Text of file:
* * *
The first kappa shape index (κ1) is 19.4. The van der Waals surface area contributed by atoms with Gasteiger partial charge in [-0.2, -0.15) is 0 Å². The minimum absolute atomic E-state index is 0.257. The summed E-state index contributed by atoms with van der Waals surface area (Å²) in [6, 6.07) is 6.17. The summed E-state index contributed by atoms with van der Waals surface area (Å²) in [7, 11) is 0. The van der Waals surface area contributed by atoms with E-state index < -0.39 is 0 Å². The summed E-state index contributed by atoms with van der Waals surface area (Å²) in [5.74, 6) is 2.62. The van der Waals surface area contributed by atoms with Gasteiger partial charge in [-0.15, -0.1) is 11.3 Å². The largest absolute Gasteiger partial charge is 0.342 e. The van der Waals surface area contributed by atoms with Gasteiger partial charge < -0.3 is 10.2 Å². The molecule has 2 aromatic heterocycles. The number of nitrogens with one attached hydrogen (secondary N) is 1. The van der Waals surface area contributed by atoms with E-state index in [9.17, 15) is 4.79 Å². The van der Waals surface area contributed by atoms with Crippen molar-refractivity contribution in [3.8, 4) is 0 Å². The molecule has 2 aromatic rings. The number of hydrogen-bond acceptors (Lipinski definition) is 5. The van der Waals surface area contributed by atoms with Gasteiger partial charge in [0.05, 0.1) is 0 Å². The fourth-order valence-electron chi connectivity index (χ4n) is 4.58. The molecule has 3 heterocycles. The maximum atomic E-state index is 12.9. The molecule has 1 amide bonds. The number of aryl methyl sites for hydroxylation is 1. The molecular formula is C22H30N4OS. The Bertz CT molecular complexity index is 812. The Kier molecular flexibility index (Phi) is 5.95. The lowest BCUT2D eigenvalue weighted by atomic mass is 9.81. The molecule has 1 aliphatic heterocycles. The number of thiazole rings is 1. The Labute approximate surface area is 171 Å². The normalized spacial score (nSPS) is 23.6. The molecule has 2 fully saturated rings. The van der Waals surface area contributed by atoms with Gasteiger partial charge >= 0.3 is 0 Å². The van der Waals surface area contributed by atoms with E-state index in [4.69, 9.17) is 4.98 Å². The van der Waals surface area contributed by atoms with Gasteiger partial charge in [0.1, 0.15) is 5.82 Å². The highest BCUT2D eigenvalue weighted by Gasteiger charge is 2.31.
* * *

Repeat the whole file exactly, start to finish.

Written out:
The first kappa shape index (κ1) is 19.4. The van der Waals surface area contributed by atoms with Gasteiger partial charge in [-0.2, -0.15) is 0 Å². The minimum absolute atomic E-state index is 0.257. The summed E-state index contributed by atoms with van der Waals surface area (Å²) in [6, 6.07) is 6.17. The summed E-state index contributed by atoms with van der Waals surface area (Å²) in [7, 11) is 0. The van der Waals surface area contributed by atoms with E-state index < -0.39 is 0 Å². The summed E-state index contributed by atoms with van der Waals surface area (Å²) in [5.74, 6) is 2.62. The van der Waals surface area contributed by atoms with Gasteiger partial charge in [-0.15, -0.1) is 11.3 Å². The largest absolute Gasteiger partial charge is 0.342 e. The van der Waals surface area contributed by atoms with Gasteiger partial charge < -0.3 is 10.2 Å². The molecule has 2 aromatic heterocycles. The number of nitrogens with one attached hydrogen (secondary N) is 1. The van der Waals surface area contributed by atoms with E-state index in [9.17, 15) is 4.79 Å². The van der Waals surface area contributed by atoms with Crippen molar-refractivity contribution in [3.8, 4) is 0 Å². The molecule has 2 aromatic rings. The number of hydrogen-bond acceptors (Lipinski definition) is 5. The van der Waals surface area contributed by atoms with Gasteiger partial charge in [0.05, 0.1) is 0 Å². The fourth-order valence-electron chi connectivity index (χ4n) is 4.58. The molecule has 3 heterocycles. The maximum atomic E-state index is 12.9. The molecule has 1 amide bonds. The number of aryl methyl sites for hydroxylation is 1. The molecular formula is C22H30N4OS. The Bertz CT molecular complexity index is 812. The Kier molecular flexibility index (Phi) is 5.95. The lowest BCUT2D eigenvalue weighted by atomic mass is 9.81. The molecule has 1 aliphatic heterocycles. The number of thiazole rings is 1. The Labute approximate surface area is 171 Å². The normalized spacial score (nSPS) is 23.6. The molecule has 2 fully saturated rings. The van der Waals surface area contributed by atoms with Gasteiger partial charge >= 0.3 is 0 Å². The van der Waals surface area contributed by atoms with E-state index in [4.69, 9.17) is 4.98 Å². The van der Waals surface area contributed by atoms with Gasteiger partial charge in [0.1, 0.15) is 5.82 Å². The highest BCUT2D eigenvalue weighted by Gasteiger charge is 2.31.